From an Observer to a Participant in Life

As much as I tend to liken myself to a bit of an antisocial hermit, I do enjoy an outing into the general public from time to time. Occasionally, I find myself showing signs of stir-craziness and force myself to get out there in the world, even when my thoughts do their best to convince me to stay home. I still have a long way to go before I'm completely comfortable in social settings, but the point is, I'm getting there.

It's been said that everyone's doubtful, negative voice in their head is the ego; basically, the part of your consciousness that is incredibly concerned with keeping up appearances. This probably won't work for everyone, but I basically treat the ego's “negative self-talk” like a pushy salesman. When politely hinting they should go away doesn't work, I give them a look that assures them they're pissing me off. I'm rather large and don't smile much, so I use these traits to my advantage. However, I haven't figured out how to mean-mug the intangible yet.

Currently, the best way for me to silence my inner-naysayer is to yell at it, but I'm sure I'll refine my approach one day. Frankly, I'm just happy that I'm figuring out how to assert control over the situation. Mind you, all this is just for me to get out of the house. The ego bombards me with everything that could possibly go wrong or cause me some sort of crippling embarrassment and more often than not, my response is simple, yet effective.

“Don't care.” Granted, I get a bit more profane depending on my mood that day, but the brunt of it is the theoretically simple act of not caring. I wasn't sure how to approach it at first, but like with most things, the best way to learn is to give it a try and fail a whole lot. Realizing that everyone else is too busy worrying about their own insecurities to notice yours was helpful as well. Not to say that I don't still feel awkward when I run out of things to say or get a little embarrassed when someone doesn't remember me or vice versa, but I am laughing about these things much faster and easier.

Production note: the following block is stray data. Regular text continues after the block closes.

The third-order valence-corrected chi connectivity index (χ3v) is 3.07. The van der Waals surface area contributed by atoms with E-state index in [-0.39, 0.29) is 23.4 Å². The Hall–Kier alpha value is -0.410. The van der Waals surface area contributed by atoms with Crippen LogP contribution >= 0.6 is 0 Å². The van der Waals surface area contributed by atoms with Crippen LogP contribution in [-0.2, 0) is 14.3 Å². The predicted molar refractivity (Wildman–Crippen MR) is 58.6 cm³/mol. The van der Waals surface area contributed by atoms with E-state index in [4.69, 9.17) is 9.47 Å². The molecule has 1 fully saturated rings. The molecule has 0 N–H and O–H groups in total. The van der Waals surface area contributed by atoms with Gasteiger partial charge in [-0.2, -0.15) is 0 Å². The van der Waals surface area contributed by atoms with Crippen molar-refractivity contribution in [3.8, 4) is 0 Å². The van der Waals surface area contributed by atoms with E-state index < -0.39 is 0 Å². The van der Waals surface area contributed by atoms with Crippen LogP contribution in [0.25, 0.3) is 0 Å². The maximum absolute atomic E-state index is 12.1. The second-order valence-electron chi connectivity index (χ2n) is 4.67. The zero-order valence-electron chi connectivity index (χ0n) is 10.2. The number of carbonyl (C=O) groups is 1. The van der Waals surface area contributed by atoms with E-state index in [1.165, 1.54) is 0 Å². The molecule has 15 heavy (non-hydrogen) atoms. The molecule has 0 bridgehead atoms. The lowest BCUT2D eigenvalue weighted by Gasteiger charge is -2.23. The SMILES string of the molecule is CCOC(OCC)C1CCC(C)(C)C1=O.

Meeting and even just observing how people act is a continuing source of inspiration for me, it's really a shame that I haven't made an effort to go out more often a lot sooner. I highly doubt I'll ever be one of the people smiling and dancing up front, but it's a relief to know that I didn't turn out to be a belligerent, mean-spirited person; or worse yet, an idiot. Out in the world, I see every kind of person imaginable and I like to think it's good for me, even though sometimes they make me angry.

I force myself into uncomfortable situations because I doubt I can figure life out by reading a bunch of blogs or taking online seminars. In fact, I may never figure it out at all, but a good start in the right direction has been going out amongst the masses. The very same masses that I've spent the majority of my life trying to avoid. It sucks when you're there for the rough bits, like arguments or ignorant, hurtful “jokes”, but you've got to take the good with the bad as they say. I'm learning to view everything and everyone as potential learning tools, it makes even the worst people seem a little more useful.

If you see me out in the world, I may not say a word. I might stand in the corner by myself and avoid eye contact with everyone, only looking up to see where I placed my beer. It's entirely possible that I'll say something really stupid or laugh at the wrong time, but I won't be the first or only one and eventually no one will remember anyway. The important part is making the effort to change and open yourself to new experiences. There's a time to “people watch” and there's a time to get out there and just live; that time is now.

As trite as it may sound, the main thing people will remember about you is how you treated others. Your most embarrassing moments are nothing more than fodder for an occasional story at a party. Even if friends share a few light-hearted laughs at your expense, it doesn't matter in the bigger picture. I can assure you that you don't want to look back at any moment in your life and wonder if you should have relaxed and let go of your inhibitions a little. No great story ever began with “I decided to play it safe” so I propose abandoning your comfort zone immediately.

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